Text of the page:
Living in a country not your own, you develop a sense of the cultural DNA that defines its people. Even before we completed our expat move to Singapore, it seemed to me that a sense of safety is a critical component of Singaporean DNA. When I mention an upcoming trip outside of Singapore to other expats, I’m met with “Have fun!” Mention that trip to a Singaporean, and I’m often met with “Be careful!”
The numbers bear this out. The World Economic Forum’s annual Global Competitiveness Report assesses each country’s competitiveness by measuring its security, among other factors. (“Security” is measured in terms of organized crime, homicide rate, terrorism incidence, and reliability of police services.) For 2019, Singapore was second in terms of criteria measuring how safe Singapore is. When it comes to how safe Singaporeans feel, however, they’re number one. In the 2019 Gallup Law and Order Index, Singapore scored 97 out of 100 possible points (the global average was 81), and 94 percent of Singaporeans reported that they feel safe walking alone in their area at night.
Looking around, Singaporeans also have good reason to feel safe when it comes to natural disasters. Tsunamis? Unlikely. Earthquakes? No. Volcanoes? Possibly ashfall, but otherwise no. Tropical cyclones? Very rare. No man is an island, but from a “sense of safety” perspective, being Singaporean is perhaps as close as you can get.
Singaporean “DNA” featured prominently in the recently concluded Singapore Bicentennial Experience, a multimedia exhibition that celebrated both the 200 years since Sir Stamford Raffles landed in Singapore in 1819 and the 500 years preceding that date. While I posit that “sense of safety” is a critical strand of Singapore’s DNA, the Bicentennial Experience emphasized three very different strands: openness (Singapore’s connectedness to Southeast Asia and the world), multiculturalism (the harmonious coexistence of Singapore’s Chinese, Malay, Indian, and Eurasian populations), and self-determination (Singaporeans’ determination to chart their own path through strength and resilience).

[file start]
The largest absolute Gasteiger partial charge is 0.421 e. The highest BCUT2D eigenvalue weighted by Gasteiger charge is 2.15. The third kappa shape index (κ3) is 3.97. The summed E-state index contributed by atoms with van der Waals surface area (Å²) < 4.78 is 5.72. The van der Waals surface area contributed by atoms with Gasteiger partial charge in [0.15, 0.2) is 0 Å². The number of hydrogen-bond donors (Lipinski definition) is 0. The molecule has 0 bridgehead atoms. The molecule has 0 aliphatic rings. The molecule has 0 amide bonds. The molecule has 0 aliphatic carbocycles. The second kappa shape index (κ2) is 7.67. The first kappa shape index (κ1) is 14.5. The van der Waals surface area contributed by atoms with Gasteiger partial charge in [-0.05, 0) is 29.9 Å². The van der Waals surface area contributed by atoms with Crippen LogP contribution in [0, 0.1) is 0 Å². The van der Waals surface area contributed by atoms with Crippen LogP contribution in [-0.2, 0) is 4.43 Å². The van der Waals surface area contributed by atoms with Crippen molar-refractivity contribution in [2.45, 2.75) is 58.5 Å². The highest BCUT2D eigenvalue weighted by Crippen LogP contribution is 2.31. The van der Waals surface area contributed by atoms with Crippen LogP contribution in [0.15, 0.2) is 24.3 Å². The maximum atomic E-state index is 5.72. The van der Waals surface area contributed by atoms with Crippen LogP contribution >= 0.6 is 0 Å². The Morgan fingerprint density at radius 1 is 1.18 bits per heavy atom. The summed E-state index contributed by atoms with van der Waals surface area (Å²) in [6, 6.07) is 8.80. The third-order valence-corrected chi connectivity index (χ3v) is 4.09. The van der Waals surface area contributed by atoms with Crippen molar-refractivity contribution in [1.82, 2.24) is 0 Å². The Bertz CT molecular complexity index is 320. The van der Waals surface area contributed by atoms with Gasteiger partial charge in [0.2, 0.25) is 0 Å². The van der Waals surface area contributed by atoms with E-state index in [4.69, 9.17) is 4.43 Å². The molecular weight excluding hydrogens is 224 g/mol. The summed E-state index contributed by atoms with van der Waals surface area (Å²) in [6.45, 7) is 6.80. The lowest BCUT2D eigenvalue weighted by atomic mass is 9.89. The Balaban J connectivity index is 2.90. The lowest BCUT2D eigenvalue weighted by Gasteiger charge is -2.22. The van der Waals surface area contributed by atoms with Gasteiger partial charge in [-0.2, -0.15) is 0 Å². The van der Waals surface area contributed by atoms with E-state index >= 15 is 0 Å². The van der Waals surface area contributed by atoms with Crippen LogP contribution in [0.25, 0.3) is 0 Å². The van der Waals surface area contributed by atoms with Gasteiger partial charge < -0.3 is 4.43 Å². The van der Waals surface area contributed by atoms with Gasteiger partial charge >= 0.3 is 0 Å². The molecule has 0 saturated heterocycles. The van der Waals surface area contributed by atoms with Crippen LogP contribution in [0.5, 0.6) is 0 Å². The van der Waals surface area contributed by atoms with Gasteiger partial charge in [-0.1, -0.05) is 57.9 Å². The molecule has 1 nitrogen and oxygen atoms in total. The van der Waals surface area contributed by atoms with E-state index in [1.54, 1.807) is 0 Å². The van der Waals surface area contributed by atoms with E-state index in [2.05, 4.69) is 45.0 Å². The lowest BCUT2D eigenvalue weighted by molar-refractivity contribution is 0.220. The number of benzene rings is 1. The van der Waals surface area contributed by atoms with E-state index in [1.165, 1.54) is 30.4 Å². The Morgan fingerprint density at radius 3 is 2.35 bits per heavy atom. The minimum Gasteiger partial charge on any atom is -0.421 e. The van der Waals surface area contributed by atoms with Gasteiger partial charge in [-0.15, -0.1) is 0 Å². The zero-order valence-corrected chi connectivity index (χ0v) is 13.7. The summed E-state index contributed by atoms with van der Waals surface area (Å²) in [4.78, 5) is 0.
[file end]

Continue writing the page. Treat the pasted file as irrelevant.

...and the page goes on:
Bicentennial Experience attendees were invited to vote on which strand they most identified with. By the time the exhibition closed on December 31, 2019, more than 234,000 people had voted for self-determination, ahead of multiculturalism (around 176,500 votes) and openness (over 130,000).
Alongside the lingering trauma of the 2003 SARS outbreak, this sense of safety makes the current outbreak of COVID-19 particularly challenging for Singaporeans. SARS had a significant effect on Singapore’s economy and its sense of safety. Indeed, SARS was specifically mentioned in the Bicentennial Experience, which, as noted, covered 700 years of Singapore history. When a sense of safety is part of your DNA, the prospect of battling an invisible microbe is daunting.